4. We absolutely do not feel that the Bardic nor the A&S champions are any less important than any other champion activity: being Laurels ourselves we know and understand the time, effort, and heart that each and everyone of you put into your entries.

We are working with our current champions on a plan to make this work as smoothly as possible, and we ask for your support on what we know will be a fabulous day. It’s a new idea, but we ask you all to give it a chance. We know that We will have to be flexible and We are asking you to please be ready to do the same. Change is not always a bad thing, many wonderful things have come from change. Among other things, we are excited to enable the people who would have only been able to attend one of these Championships the opportunity to see both.

We are looking forward to the Art & Sciences & Bardic Championships, and seeing and hearing all of the amazing art that you display that day.

We remain,
Yours In Service
Brion Rex Anna Regina


Filed under: Announcements, Arts and Sciences Tagged: a&s, Bardic, champions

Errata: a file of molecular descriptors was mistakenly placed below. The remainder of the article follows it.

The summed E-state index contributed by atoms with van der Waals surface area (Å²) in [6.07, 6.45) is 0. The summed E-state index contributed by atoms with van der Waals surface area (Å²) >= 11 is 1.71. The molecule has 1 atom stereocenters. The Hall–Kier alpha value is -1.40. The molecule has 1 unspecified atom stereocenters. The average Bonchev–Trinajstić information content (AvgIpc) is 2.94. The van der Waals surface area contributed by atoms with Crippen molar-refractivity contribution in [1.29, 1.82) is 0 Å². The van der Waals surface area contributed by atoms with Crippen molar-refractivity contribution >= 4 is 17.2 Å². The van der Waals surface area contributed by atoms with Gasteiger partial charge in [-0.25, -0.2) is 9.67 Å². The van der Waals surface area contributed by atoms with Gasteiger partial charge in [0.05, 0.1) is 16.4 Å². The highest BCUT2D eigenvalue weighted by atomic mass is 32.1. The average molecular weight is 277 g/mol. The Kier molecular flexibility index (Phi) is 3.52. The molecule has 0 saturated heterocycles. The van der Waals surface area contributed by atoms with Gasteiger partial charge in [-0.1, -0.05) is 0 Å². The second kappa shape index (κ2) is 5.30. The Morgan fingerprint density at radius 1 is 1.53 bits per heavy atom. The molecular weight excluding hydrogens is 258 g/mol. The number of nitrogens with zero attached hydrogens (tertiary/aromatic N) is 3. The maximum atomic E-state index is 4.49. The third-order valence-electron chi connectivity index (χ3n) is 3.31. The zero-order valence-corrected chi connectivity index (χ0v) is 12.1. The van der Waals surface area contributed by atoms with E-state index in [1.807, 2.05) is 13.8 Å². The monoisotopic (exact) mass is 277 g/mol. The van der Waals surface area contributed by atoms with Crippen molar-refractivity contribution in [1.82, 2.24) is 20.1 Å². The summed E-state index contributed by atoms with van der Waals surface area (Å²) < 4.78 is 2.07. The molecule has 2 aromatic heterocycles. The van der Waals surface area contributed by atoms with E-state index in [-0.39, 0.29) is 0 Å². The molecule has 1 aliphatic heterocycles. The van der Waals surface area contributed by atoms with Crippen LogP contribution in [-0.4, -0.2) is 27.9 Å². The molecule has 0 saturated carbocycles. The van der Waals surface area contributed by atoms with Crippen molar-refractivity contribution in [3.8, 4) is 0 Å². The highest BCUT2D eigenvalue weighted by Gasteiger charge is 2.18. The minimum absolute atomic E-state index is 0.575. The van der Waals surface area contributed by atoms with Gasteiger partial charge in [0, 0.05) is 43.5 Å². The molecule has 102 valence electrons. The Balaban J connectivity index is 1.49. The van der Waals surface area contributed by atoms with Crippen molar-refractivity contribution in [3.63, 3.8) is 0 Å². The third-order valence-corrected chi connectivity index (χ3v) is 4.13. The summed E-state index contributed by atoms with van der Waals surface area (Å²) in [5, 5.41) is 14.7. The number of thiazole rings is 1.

Queen Anna’s Birka Garb Challenge

https://eastkingdomgazette.org/2016/11/18/queen-annas-birka-garb-challenge/

http://eastkingdomgazette.org/?p=11494

dama_z_gronostajemUnto my beloved populace of the East,

I have thought long and hard about the fashion show challenge for Birka this year. I have received many wonderful suggestions and it has been a very tough decision, but I keep coming back to something I teach all of my apprentices. “Anna’s Rule #1” is:

Accessorize, Accessorize, Accessorize!

Accessories are what makes a piece of garb into an outfit and every time and place has its own accessories. Shoes, hats, jewelry, bags, belts – leather, pearls, floors, yarn – early period to Elizabethan and everything in between.

So pull out your needles, hammers, thread, beads, wire, metals, leather, whatever you wish to use and get ready to accessorize your favorite garb. Or make something
completely new!

–Anna Regina


Filed under: Announcements, Arts and Sciences Tagged: Arts and Sciences, Birka Garb Challenge, fashion, garb, garb challenge